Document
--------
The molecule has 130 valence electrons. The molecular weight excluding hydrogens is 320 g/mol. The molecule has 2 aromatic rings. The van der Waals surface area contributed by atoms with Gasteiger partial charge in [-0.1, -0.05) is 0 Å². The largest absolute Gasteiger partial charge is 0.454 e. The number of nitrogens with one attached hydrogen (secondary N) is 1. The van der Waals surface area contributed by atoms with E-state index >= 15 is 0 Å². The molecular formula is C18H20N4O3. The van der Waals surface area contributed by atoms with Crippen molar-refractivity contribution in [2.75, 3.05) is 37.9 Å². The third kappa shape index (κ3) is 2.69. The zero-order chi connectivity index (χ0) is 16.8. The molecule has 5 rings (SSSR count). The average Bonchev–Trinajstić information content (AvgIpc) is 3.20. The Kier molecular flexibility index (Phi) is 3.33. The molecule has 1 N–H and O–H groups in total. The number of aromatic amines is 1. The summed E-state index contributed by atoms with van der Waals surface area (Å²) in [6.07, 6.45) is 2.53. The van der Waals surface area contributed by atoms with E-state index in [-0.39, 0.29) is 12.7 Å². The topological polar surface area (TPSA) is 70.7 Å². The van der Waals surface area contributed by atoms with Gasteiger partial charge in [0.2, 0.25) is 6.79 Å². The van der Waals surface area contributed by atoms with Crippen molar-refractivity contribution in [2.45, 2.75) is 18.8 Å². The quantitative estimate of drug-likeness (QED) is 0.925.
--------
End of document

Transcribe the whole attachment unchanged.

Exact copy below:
The molecule has 130 valence electrons. The molecular weight excluding hydrogens is 320 g/mol. The molecule has 2 aromatic rings. The van der Waals surface area contributed by atoms with Gasteiger partial charge in [-0.1, -0.05) is 0 Å². The largest absolute Gasteiger partial charge is 0.454 e. The number of nitrogens with one attached hydrogen (secondary N) is 1. The van der Waals surface area contributed by atoms with E-state index >= 15 is 0 Å². The molecular formula is C18H20N4O3. The van der Waals surface area contributed by atoms with Crippen molar-refractivity contribution in [2.75, 3.05) is 37.9 Å². The third kappa shape index (κ3) is 2.69. The zero-order chi connectivity index (χ0) is 16.8. The molecule has 5 rings (SSSR count). The average Bonchev–Trinajstić information content (AvgIpc) is 3.20. The Kier molecular flexibility index (Phi) is 3.33. The molecule has 1 N–H and O–H groups in total. The number of aromatic amines is 1. The summed E-state index contributed by atoms with van der Waals surface area (Å²) in [6.07, 6.45) is 2.53. The van der Waals surface area contributed by atoms with E-state index in [-0.39, 0.29) is 12.7 Å². The topological polar surface area (TPSA) is 70.7 Å². The van der Waals surface area contributed by atoms with Gasteiger partial charge in [0.2, 0.25) is 6.79 Å². The van der Waals surface area contributed by atoms with Crippen molar-refractivity contribution in [2.45, 2.75) is 18.8 Å². The quantitative estimate of drug-likeness (QED) is 0.925.